This is a subject that needs much more argument, but it is the place where I think the truth must lie.


Elise said...

we do make decisions consciously that inform these pre/sub-conscious processes. We do have some degree of mastery over our fate, at least some free will. What does that mean?

That we are saved by - or are at least the result of - both grace and works?

Grim said...

Just so.

Assistant Village Idiot said...

Nice focus here. Let me ruin it for ya.

I wrote a series about this last year "May We Believe Our Thoughts?" if anyone is interested. I collected the whole batch into links at one posting early in October.

I will throw a slightly angled bit into the mix. Science and humanism are not even the natural allies folks seem to think, never mind synonymous. By history, occultism is the sister of science, not religion.

Grim said...

You are welcome to post links in the comments here, AVI; or you can post the relevant argument, if you wish.

I'm curious, though, what you mean by "May?" Plainly we "can" believe our thoughts because we often do; but how does it make sense to ask permission? If the answer were "No, you may not," who would have standing to give it besides yourself? Only some other being who -- by an exactly similar argument -- may not believe his own thoughts. Since all of his evidence for why you may not believe your thoughts will be thoughts, which he may not believe, he must not believe that you may not believe your thoughts. This is just as incoherent as the argument against free will.

Put another way, if I decide that I may not believe a thought I have -- say, a memory that a traffic light was green when I got to it -- it can only be because of other thoughts I have that conflict with it. For example, I may have the sense-perception-thought of a photograph showing that the light was red; or that plus the sense-perception thought of asking someone else who was there, who says it was red.

In other words if I may not believe in my thoughts, then I can have no evidence for doubting my thoughts. Neither can I rely on appeal to authority, because every authority I can ask is in exactly the same position.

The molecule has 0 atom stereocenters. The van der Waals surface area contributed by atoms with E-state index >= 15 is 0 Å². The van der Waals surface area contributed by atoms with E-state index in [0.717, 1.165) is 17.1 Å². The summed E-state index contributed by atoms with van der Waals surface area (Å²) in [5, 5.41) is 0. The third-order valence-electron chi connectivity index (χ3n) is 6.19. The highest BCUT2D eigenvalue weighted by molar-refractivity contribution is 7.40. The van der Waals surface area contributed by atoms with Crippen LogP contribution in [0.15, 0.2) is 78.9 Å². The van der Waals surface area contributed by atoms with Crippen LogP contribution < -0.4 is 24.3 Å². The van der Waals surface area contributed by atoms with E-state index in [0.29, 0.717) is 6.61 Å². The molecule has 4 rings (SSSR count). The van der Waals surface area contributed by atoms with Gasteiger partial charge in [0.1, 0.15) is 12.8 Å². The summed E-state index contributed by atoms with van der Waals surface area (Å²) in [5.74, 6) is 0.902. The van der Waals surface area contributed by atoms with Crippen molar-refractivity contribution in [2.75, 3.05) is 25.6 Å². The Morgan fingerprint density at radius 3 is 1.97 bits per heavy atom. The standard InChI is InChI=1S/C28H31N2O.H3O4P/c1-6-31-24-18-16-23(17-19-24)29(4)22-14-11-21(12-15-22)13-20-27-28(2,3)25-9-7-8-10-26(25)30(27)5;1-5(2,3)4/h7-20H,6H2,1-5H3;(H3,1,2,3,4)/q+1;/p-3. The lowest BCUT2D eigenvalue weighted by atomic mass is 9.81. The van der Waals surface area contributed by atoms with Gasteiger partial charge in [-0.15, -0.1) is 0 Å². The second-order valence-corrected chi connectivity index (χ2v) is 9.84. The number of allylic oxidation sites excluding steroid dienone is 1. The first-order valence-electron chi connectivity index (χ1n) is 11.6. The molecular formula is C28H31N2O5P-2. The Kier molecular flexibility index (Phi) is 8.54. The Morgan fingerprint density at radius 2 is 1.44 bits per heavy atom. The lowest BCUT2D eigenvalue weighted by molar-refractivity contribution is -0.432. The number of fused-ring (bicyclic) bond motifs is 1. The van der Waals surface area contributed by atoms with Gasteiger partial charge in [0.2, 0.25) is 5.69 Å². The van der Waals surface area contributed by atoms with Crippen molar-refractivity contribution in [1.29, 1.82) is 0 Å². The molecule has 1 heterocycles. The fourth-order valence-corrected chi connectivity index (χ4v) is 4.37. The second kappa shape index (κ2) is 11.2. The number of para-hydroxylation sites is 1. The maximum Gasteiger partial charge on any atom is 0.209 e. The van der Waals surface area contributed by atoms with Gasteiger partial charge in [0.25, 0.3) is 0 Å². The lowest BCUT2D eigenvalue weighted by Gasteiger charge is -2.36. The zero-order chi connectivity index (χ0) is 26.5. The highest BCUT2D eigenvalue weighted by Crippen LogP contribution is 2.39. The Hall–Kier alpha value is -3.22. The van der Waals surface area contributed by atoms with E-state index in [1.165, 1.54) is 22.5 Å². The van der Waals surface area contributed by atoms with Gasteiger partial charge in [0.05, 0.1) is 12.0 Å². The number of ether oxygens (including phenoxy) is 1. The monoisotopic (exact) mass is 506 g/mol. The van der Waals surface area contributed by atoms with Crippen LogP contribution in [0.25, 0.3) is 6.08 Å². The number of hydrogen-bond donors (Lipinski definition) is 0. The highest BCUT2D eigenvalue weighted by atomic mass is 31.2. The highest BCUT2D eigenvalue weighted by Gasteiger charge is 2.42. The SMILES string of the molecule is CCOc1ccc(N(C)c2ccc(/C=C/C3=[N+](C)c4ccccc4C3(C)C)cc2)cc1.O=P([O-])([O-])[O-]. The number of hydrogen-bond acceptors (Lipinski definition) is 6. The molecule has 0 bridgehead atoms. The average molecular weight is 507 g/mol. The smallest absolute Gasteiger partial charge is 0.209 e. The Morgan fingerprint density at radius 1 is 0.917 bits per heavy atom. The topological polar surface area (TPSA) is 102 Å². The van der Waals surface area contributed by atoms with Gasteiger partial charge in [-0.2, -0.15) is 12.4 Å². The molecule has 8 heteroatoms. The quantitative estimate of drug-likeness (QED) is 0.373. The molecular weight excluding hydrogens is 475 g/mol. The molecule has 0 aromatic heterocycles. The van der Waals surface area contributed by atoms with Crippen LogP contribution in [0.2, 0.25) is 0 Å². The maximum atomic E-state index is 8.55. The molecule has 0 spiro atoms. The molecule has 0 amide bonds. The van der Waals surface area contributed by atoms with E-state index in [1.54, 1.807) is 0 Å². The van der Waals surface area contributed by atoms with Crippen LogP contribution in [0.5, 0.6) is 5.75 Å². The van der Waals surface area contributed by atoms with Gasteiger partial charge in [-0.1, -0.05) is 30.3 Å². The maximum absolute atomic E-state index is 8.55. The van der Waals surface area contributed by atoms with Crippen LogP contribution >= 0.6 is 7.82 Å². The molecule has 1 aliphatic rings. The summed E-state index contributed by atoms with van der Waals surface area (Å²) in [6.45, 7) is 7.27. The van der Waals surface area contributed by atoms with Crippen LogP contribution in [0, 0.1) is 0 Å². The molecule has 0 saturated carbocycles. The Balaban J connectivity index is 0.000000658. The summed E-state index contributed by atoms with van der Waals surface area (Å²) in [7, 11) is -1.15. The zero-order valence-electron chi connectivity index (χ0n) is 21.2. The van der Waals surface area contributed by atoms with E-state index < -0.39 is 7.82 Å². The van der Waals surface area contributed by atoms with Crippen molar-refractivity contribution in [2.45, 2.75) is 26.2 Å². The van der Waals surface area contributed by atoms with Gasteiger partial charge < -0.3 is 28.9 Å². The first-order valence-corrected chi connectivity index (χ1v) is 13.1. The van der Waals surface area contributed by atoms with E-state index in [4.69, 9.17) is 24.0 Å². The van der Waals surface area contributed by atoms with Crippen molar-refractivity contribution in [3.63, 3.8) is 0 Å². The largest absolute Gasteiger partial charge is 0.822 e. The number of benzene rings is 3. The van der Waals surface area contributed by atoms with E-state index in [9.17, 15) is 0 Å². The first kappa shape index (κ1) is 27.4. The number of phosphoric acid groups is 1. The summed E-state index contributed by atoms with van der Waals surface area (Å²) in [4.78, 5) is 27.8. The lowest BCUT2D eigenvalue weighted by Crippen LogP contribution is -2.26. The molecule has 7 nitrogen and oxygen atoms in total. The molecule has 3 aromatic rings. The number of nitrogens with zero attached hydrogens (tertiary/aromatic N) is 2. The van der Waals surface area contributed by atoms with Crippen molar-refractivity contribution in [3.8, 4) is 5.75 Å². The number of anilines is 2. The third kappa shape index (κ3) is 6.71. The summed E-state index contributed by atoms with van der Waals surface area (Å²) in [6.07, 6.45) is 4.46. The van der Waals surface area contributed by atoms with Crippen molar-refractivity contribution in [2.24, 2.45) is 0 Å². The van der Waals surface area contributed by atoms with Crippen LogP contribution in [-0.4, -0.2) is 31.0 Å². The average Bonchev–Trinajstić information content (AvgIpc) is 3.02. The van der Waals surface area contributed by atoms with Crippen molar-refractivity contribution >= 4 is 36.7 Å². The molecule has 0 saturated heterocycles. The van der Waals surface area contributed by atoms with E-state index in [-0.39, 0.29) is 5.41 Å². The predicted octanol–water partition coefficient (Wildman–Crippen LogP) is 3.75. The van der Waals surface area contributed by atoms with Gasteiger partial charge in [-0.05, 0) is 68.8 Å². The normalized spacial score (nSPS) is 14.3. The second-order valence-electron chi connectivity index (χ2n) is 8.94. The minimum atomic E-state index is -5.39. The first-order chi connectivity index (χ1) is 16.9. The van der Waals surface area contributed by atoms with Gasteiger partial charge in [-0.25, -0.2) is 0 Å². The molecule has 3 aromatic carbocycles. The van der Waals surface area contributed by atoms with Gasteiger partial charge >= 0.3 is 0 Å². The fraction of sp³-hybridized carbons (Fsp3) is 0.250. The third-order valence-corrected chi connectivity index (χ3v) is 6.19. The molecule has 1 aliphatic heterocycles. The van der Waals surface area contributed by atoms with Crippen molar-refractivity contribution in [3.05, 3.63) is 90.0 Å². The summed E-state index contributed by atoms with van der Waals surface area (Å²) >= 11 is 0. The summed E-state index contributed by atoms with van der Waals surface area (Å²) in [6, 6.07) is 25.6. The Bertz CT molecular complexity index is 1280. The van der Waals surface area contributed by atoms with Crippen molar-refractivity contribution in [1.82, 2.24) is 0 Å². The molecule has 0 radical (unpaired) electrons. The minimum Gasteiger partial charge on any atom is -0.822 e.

So yes, you may believe your thoughts. That doesn't mean that some thoughts aren't wrong, but that is another problem -- one solvable only by obtaining new thoughts, through other faculties, against which to check the first ones.

douglas said...

One of the interesting points made in the Slate article was this-
"In other words, correlation doesn't always equal causation: We may know the 13 regions that light up on an fMRI when we feel "empathy" (or fail to light up when we choose evil) but that doesn't explain whether this lit-up state indicates they are causing empathy or just reflecting it."

It seems it's equally plausible to imagine that a brain that is trained to be able to commit evil reflects that training in its structures and physical functions. In fact, to me it makes more sense. We know that brain physiology changes due to mental activity- brains underutilized through injury or disease wither, brains that are exercised are more developed in the cortex with more 'wrinkles' etc. Certainly it may be possible that someone who has a brain injury may exhibit behavior problems as a result, but so long as one demonstrates the ability to identify 'good' and 'evil' behaviors (whether they are metaphysical realities or the terms of a social contract), one is aware of whether or not an action they commit might be considered evil. Given that, how does one make the argument that evil cannot exist? At a minimum, it is still extant as a social construct. That then begs the question of why, or perhaps more importantly how we've developed such a social construct.

At this point, I always think it's useful to examine other creatures in our world, which do not observe any system of morals or ethics, and have no rule but survival. Since we should be like them, if there is no evil, how did we even develop the idea of it? Why would we not simply be a more complicated chimpanzee? It's clearly more than the ability to communicate- social animals communicate constantly, and can establish ideas of acceptable behavior and unacceptable behavior, and the like, but the 'rules' are simply the understanding of cause and effect and the ability to learn patterns of such. It's been said that character (or integrity) are what you do when no one is looking. Animals have never even dreamed of such a thing. My dog is a good dog, but if I were to leave a hot dog on the counter when I leave the house, I'm sure it will be gone when I get back. Sure, she'll look worried when I get back- but not because she feels 'guilty' that she did it, only because she doesn't want to get busted for eating it. So the idea of character, or integrity- of morals and ethics, really, is one that does not seem explicable in the context of nature. So an answer is sought, and some find it in brain scans- but there's a degree of belief in it, as the question of causation or effect is unanswered, yet some give definitive declarations of the denial of the existence of evil. Surely that belief is no better than one in God and free will, and perhaps worse, as it has less standing in practice.